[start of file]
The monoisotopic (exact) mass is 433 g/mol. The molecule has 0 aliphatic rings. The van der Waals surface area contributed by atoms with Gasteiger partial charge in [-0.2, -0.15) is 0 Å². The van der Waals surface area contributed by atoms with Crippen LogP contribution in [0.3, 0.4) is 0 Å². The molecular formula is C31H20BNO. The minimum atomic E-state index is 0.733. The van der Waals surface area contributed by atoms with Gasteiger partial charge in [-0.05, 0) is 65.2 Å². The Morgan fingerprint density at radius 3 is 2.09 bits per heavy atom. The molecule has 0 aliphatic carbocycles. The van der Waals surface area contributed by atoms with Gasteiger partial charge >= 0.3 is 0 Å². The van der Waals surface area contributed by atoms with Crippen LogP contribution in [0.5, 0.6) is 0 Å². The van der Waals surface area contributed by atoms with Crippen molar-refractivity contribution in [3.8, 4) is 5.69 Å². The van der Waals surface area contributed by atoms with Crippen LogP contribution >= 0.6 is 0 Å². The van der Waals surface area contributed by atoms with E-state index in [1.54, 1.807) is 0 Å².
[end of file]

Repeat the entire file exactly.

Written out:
The monoisotopic (exact) mass is 433 g/mol. The molecule has 0 aliphatic rings. The van der Waals surface area contributed by atoms with Gasteiger partial charge in [-0.2, -0.15) is 0 Å². The van der Waals surface area contributed by atoms with Crippen LogP contribution in [0.3, 0.4) is 0 Å². The molecular formula is C31H20BNO. The minimum atomic E-state index is 0.733. The van der Waals surface area contributed by atoms with Gasteiger partial charge in [-0.05, 0) is 65.2 Å². The Morgan fingerprint density at radius 3 is 2.09 bits per heavy atom. The molecule has 0 aliphatic carbocycles. The van der Waals surface area contributed by atoms with Gasteiger partial charge >= 0.3 is 0 Å². The van der Waals surface area contributed by atoms with Crippen LogP contribution in [0.5, 0.6) is 0 Å². The van der Waals surface area contributed by atoms with Crippen molar-refractivity contribution in [3.8, 4) is 5.69 Å². The van der Waals surface area contributed by atoms with Crippen LogP contribution >= 0.6 is 0 Å². The van der Waals surface area contributed by atoms with E-state index in [1.54, 1.807) is 0 Å².